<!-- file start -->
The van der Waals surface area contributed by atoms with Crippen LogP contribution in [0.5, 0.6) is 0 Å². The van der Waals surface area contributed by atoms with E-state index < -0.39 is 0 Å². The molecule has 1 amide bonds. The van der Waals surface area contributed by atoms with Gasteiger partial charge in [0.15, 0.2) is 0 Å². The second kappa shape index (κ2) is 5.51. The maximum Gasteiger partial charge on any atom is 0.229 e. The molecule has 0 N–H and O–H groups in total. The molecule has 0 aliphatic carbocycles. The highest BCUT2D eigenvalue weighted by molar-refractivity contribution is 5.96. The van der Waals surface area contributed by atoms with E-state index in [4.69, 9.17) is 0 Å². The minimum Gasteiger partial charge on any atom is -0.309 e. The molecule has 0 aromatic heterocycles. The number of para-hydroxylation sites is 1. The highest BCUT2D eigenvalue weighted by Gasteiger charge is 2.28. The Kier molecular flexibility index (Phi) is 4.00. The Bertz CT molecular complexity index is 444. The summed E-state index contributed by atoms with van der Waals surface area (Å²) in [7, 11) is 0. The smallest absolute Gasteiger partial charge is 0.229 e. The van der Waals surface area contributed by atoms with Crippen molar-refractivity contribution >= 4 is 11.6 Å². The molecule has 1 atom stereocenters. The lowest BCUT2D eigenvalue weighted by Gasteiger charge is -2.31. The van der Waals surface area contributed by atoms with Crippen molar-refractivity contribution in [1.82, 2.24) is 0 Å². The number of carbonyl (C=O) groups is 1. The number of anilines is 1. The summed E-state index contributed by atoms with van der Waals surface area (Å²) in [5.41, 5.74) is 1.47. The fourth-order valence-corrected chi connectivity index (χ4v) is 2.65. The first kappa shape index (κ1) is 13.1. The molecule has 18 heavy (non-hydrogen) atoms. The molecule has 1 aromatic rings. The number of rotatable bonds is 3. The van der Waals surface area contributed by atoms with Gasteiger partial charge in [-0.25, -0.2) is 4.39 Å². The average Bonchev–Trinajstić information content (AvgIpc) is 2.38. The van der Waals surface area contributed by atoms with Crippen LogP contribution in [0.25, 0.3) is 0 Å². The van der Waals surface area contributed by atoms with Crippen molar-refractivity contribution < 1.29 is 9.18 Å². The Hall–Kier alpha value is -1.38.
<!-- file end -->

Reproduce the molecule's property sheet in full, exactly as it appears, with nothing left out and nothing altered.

The van der Waals surface area contributed by atoms with Crippen LogP contribution in [0.5, 0.6) is 0 Å². The van der Waals surface area contributed by atoms with E-state index < -0.39 is 0 Å². The molecule has 1 amide bonds. The van der Waals surface area contributed by atoms with Gasteiger partial charge in [0.15, 0.2) is 0 Å². The second kappa shape index (κ2) is 5.51. The maximum Gasteiger partial charge on any atom is 0.229 e. The molecule has 0 N–H and O–H groups in total. The molecule has 0 aliphatic carbocycles. The highest BCUT2D eigenvalue weighted by molar-refractivity contribution is 5.96. The van der Waals surface area contributed by atoms with E-state index in [4.69, 9.17) is 0 Å². The minimum Gasteiger partial charge on any atom is -0.309 e. The molecule has 0 aromatic heterocycles. The number of para-hydroxylation sites is 1. The highest BCUT2D eigenvalue weighted by Gasteiger charge is 2.28. The Kier molecular flexibility index (Phi) is 4.00. The Bertz CT molecular complexity index is 444. The summed E-state index contributed by atoms with van der Waals surface area (Å²) in [7, 11) is 0. The smallest absolute Gasteiger partial charge is 0.229 e. The van der Waals surface area contributed by atoms with Crippen molar-refractivity contribution >= 4 is 11.6 Å². The molecule has 1 atom stereocenters. The lowest BCUT2D eigenvalue weighted by Gasteiger charge is -2.31. The van der Waals surface area contributed by atoms with Crippen molar-refractivity contribution in [1.82, 2.24) is 0 Å². The number of carbonyl (C=O) groups is 1. The number of anilines is 1. The summed E-state index contributed by atoms with van der Waals surface area (Å²) in [5.41, 5.74) is 1.47. The fourth-order valence-corrected chi connectivity index (χ4v) is 2.65. The first kappa shape index (κ1) is 13.1. The molecule has 18 heavy (non-hydrogen) atoms. The molecule has 1 aromatic rings. The number of rotatable bonds is 3. The van der Waals surface area contributed by atoms with Gasteiger partial charge in [-0.25, -0.2) is 4.39 Å². The average Bonchev–Trinajstić information content (AvgIpc) is 2.38. The van der Waals surface area contributed by atoms with Crippen LogP contribution in [0.25, 0.3) is 0 Å². The van der Waals surface area contributed by atoms with Crippen molar-refractivity contribution < 1.29 is 9.18 Å². The Hall–Kier alpha value is -1.38.